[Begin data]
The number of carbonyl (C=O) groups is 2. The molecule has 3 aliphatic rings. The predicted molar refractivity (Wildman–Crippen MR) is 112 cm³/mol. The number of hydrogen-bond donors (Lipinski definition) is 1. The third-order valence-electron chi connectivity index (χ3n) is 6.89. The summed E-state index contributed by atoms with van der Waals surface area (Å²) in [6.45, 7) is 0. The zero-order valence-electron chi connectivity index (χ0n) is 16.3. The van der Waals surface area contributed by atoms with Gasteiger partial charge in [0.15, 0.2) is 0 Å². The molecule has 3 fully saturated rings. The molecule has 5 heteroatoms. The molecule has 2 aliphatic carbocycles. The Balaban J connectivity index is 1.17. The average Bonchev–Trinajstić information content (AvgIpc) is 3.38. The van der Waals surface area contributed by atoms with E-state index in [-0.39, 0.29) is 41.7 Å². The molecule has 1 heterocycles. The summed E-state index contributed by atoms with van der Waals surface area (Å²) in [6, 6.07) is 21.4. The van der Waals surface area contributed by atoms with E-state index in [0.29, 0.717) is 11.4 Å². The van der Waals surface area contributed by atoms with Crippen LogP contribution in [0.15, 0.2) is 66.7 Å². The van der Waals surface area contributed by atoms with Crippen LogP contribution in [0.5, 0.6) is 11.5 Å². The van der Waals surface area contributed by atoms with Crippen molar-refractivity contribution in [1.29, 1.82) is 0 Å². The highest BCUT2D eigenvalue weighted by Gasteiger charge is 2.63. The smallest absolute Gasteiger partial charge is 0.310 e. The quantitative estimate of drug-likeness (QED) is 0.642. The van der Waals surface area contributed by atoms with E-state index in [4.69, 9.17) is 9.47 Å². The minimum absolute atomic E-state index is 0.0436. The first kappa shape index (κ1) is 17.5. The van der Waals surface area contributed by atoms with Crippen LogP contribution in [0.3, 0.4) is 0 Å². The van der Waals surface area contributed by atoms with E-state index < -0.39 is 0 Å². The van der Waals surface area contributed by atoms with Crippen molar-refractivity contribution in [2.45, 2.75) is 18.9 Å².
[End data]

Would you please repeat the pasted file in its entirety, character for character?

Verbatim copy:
The number of carbonyl (C=O) groups is 2. The molecule has 3 aliphatic rings. The predicted molar refractivity (Wildman–Crippen MR) is 112 cm³/mol. The number of hydrogen-bond donors (Lipinski definition) is 1. The third-order valence-electron chi connectivity index (χ3n) is 6.89. The summed E-state index contributed by atoms with van der Waals surface area (Å²) in [6.45, 7) is 0. The zero-order valence-electron chi connectivity index (χ0n) is 16.3. The van der Waals surface area contributed by atoms with Gasteiger partial charge in [0.15, 0.2) is 0 Å². The molecule has 3 fully saturated rings. The molecule has 5 heteroatoms. The molecule has 2 aliphatic carbocycles. The Balaban J connectivity index is 1.17. The average Bonchev–Trinajstić information content (AvgIpc) is 3.38. The van der Waals surface area contributed by atoms with E-state index in [-0.39, 0.29) is 41.7 Å². The molecule has 1 heterocycles. The summed E-state index contributed by atoms with van der Waals surface area (Å²) in [6, 6.07) is 21.4. The van der Waals surface area contributed by atoms with E-state index in [0.29, 0.717) is 11.4 Å². The van der Waals surface area contributed by atoms with Crippen LogP contribution in [0.15, 0.2) is 66.7 Å². The van der Waals surface area contributed by atoms with Crippen LogP contribution in [0.5, 0.6) is 11.5 Å². The van der Waals surface area contributed by atoms with Crippen molar-refractivity contribution in [1.29, 1.82) is 0 Å². The highest BCUT2D eigenvalue weighted by Gasteiger charge is 2.63. The smallest absolute Gasteiger partial charge is 0.310 e. The quantitative estimate of drug-likeness (QED) is 0.642. The van der Waals surface area contributed by atoms with E-state index in [4.69, 9.17) is 9.47 Å². The minimum absolute atomic E-state index is 0.0436. The first kappa shape index (κ1) is 17.5. The van der Waals surface area contributed by atoms with Crippen LogP contribution in [0.3, 0.4) is 0 Å². The van der Waals surface area contributed by atoms with E-state index < -0.39 is 0 Å². The van der Waals surface area contributed by atoms with Crippen molar-refractivity contribution in [2.45, 2.75) is 18.9 Å².